On January 16, 2015, the Cayman Islands published new insurance regulations affecting portfolio insurance companies (PICs). The regulations are designed to provide more flexibility to insurance companies incorporated as segregated portfolio companies (SPCs) and to enhance the prospect of favorable U.S. tax treatment.
As of January 16, 2015, a SPC may incorporate one or more of its segregated portfolios by establishing them as PICs under the SPC. Each PIC, although separately incorporated, may then engage in its own insurance business without acquiring a separate license.
The Insurance Managers Association of Cayman (IMAC) touts numerous advantages to the new rules. IMAC says that a PIC:
Will have the ability to contract with other segregated portfolios or PICs within the same SPC
May have its own governing board, separate from the boards of other PICs within the same SPC
As a separation corporation, will find easier acceptance by parties unfamiliar with segregated portfolios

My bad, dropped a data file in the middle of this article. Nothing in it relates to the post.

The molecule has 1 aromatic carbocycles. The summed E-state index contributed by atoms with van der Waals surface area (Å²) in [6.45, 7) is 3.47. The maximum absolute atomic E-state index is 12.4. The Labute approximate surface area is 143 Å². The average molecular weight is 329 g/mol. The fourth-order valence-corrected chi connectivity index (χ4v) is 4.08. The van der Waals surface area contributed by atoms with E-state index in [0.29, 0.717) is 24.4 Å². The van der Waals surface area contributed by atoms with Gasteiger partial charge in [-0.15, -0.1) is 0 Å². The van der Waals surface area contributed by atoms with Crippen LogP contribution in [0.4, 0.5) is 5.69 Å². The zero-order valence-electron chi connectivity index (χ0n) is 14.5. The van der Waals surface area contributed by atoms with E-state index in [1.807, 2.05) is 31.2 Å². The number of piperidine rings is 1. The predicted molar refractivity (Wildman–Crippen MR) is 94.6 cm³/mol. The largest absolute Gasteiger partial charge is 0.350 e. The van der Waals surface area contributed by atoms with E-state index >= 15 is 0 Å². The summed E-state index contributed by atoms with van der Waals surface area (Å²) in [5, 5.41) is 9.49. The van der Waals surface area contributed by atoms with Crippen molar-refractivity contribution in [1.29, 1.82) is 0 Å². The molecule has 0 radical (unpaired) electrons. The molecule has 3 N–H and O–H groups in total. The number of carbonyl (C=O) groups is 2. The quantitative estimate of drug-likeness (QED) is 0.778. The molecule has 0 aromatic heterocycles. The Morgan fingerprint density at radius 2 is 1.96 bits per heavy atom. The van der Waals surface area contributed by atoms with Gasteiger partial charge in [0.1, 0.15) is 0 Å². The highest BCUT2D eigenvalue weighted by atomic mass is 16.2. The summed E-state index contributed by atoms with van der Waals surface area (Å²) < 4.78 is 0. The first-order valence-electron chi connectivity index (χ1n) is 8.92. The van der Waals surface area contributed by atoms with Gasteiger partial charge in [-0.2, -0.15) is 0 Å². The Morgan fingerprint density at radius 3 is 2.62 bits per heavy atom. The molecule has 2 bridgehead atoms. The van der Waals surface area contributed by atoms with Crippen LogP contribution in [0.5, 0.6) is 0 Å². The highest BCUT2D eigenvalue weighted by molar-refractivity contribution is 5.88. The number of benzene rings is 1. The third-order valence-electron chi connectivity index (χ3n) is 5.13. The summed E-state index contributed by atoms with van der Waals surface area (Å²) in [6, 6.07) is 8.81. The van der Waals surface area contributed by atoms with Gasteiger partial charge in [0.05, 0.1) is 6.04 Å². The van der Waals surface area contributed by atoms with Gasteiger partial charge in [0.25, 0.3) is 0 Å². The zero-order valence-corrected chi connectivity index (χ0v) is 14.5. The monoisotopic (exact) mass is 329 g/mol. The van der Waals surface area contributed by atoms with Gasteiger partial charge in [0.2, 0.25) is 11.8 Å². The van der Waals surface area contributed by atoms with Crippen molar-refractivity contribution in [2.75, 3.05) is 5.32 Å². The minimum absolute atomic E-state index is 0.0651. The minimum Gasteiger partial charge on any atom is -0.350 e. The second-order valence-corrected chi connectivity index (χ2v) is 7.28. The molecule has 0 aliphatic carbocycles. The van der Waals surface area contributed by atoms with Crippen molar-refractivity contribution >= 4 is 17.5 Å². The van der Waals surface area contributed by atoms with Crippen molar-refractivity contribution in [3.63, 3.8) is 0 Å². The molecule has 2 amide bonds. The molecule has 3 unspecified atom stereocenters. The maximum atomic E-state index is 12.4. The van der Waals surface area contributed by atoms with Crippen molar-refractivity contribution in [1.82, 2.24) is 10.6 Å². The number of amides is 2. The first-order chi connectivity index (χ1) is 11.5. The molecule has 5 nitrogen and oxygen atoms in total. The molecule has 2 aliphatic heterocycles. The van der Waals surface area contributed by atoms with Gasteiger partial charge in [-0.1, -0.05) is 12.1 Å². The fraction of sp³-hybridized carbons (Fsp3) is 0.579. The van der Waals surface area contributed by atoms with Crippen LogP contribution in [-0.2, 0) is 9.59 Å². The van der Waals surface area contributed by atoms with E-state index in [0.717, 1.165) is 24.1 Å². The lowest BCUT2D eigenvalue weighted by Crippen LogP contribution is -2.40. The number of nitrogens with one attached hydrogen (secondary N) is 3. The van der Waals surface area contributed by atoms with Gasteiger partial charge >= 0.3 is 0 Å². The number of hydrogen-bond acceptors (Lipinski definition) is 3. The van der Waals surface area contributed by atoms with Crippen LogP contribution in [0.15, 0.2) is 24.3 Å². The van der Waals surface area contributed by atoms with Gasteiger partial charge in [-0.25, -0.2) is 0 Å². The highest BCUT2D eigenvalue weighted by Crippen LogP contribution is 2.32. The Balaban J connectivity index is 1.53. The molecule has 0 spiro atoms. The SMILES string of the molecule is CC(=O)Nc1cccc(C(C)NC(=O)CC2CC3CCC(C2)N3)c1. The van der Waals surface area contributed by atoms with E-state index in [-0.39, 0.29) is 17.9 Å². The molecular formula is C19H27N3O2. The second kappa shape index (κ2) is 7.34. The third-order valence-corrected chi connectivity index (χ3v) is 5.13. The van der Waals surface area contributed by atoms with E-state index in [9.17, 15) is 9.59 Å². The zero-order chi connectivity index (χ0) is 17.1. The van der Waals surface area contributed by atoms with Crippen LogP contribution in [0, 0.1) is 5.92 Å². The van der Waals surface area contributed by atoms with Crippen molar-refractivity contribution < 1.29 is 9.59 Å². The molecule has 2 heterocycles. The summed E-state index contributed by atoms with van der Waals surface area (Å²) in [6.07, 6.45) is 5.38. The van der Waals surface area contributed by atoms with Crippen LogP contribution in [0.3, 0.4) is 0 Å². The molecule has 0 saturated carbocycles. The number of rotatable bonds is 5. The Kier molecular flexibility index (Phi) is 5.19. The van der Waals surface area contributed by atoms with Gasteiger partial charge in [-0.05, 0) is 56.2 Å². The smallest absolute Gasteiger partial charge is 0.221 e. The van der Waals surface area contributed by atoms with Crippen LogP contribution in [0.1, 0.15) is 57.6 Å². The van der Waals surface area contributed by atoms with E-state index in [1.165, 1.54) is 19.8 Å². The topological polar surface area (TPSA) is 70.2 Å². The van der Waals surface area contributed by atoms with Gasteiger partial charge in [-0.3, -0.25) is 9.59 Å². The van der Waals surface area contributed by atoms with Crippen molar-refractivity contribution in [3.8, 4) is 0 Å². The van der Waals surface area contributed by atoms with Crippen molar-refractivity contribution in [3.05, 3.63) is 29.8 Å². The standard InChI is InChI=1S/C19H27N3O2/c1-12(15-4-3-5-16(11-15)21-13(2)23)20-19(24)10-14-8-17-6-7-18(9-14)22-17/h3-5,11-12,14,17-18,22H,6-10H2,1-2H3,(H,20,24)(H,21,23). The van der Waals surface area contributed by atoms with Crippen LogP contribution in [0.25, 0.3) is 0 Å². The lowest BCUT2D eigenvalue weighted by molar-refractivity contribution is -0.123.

Can more easily transition to stand-alone captive status
IMAC also says that while there remains uncertainty over how the IRS treats an unincorporated segregated portfolio of an offshore insurer, a separately incorporated PIC with its own taxpayer identification number stands a much better chance of being permitted to make its own tax elections.
In making this move Cayman is responding to pressure from the insurance industry and from other industries — notably health care — that heavily utilize captives. Insurance is second only to tourism as Cayman’s biggest industry. And insurance accounts for a big chunk of tourism, with captive governing boards and service providers regularly visiting the islands on captive business.
Earlier this month, IMAC put the count of Cayman-domiciled captives at 759, of which a whopping 34 percent are health care captives. That makes Cayman second only to Bermuda — and a close second at that.